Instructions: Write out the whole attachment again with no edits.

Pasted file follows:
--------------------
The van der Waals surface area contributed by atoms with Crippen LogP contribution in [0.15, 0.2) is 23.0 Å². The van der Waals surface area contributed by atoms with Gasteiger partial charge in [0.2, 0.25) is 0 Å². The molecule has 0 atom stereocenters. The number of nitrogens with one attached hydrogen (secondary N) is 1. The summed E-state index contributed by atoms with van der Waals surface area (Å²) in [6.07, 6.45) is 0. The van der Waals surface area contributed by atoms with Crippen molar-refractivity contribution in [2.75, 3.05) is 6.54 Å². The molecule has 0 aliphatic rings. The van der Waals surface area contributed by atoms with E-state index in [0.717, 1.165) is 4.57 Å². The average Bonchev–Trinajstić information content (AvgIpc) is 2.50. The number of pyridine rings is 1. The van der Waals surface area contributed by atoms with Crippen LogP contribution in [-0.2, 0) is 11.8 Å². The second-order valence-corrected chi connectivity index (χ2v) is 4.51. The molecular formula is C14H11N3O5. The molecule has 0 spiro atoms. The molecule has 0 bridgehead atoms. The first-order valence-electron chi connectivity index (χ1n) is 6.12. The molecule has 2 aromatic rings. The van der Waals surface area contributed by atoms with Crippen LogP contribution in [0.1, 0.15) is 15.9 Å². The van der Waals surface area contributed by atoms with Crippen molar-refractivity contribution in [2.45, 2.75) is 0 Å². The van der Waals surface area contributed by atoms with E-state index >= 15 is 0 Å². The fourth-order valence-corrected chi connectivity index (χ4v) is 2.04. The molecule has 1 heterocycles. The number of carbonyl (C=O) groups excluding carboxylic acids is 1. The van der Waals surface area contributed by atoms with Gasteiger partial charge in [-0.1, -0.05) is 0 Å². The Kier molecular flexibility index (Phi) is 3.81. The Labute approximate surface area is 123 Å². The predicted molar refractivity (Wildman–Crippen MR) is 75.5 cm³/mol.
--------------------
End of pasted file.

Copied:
The van der Waals surface area contributed by atoms with Crippen LogP contribution in [0.15, 0.2) is 23.0 Å². The van der Waals surface area contributed by atoms with Gasteiger partial charge in [0.2, 0.25) is 0 Å². The molecule has 0 atom stereocenters. The number of nitrogens with one attached hydrogen (secondary N) is 1. The summed E-state index contributed by atoms with van der Waals surface area (Å²) in [6.07, 6.45) is 0. The van der Waals surface area contributed by atoms with Crippen molar-refractivity contribution in [2.75, 3.05) is 6.54 Å². The molecule has 0 aliphatic rings. The van der Waals surface area contributed by atoms with E-state index in [0.717, 1.165) is 4.57 Å². The average Bonchev–Trinajstić information content (AvgIpc) is 2.50. The number of pyridine rings is 1. The van der Waals surface area contributed by atoms with Crippen LogP contribution in [-0.2, 0) is 11.8 Å². The second-order valence-corrected chi connectivity index (χ2v) is 4.51. The molecular formula is C14H11N3O5. The molecule has 0 spiro atoms. The molecule has 0 bridgehead atoms. The first-order valence-electron chi connectivity index (χ1n) is 6.12. The molecule has 2 aromatic rings. The van der Waals surface area contributed by atoms with Crippen LogP contribution in [0.1, 0.15) is 15.9 Å². The van der Waals surface area contributed by atoms with Crippen molar-refractivity contribution in [2.45, 2.75) is 0 Å². The van der Waals surface area contributed by atoms with E-state index >= 15 is 0 Å². The fourth-order valence-corrected chi connectivity index (χ4v) is 2.04. The molecule has 1 heterocycles. The number of carbonyl (C=O) groups excluding carboxylic acids is 1. The van der Waals surface area contributed by atoms with Gasteiger partial charge in [-0.1, -0.05) is 0 Å². The Kier molecular flexibility index (Phi) is 3.81. The Labute approximate surface area is 123 Å². The predicted molar refractivity (Wildman–Crippen MR) is 75.5 cm³/mol.